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Parametric Investigation of the Combustor-Turbine Interface Leakage Geometry
Knost, Daniel G
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Engine development has been in the direction of increased turbine inlet temperatures to improve efficiency and power output. Secondary flows develop as a result of a near-wall pressure gradient in the stagnating flow approaching the inlet nozzle guide vane as well as a strong cross-passage gradient within the passage. These flow structures enhance heat transfer and convect hot core flow gases onto component surfaces. In modern engines it has become critical to cool component surfaces to extend part life. Bypass leakage flow emerging from the slot between the combustor and turbine endwalls can be utilized for cooling purposes if properly designed. This study examines a three-dimensional slot geometry, scalloped to manipulated leakage flow distribution. Statistical techniques are used to decouple the effects of four geometric parameters and quantify the relative influence of each on endwall cooling levels and near-wall total pressure losses. The slot geometry is also optimized for robustness across a range of inlet conditions. Average upstream distance to the slot is shown to dominate overall cooling levels with nominal slot width gaining influence at higher leakage flow rates. Scalloping amplitude is most influential to near-wall total pressure loss as formation of the horseshoe vortex and cross flow within the passage are affected. Scalloping phase alters local cooling levels as leakage injection is shifted laterally across the endwall.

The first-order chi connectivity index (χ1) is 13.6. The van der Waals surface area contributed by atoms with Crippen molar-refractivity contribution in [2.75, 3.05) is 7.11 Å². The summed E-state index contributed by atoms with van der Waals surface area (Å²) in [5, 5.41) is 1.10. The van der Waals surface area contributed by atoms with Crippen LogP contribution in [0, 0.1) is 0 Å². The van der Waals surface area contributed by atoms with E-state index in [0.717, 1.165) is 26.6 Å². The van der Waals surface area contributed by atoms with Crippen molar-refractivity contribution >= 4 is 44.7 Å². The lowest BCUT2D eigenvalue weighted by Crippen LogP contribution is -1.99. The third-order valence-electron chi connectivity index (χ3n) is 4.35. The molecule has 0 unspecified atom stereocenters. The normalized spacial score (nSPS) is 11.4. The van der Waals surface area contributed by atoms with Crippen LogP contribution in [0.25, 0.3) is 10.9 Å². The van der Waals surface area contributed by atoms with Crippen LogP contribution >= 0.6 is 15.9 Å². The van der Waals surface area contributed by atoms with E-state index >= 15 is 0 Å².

- Doctoral Dissertations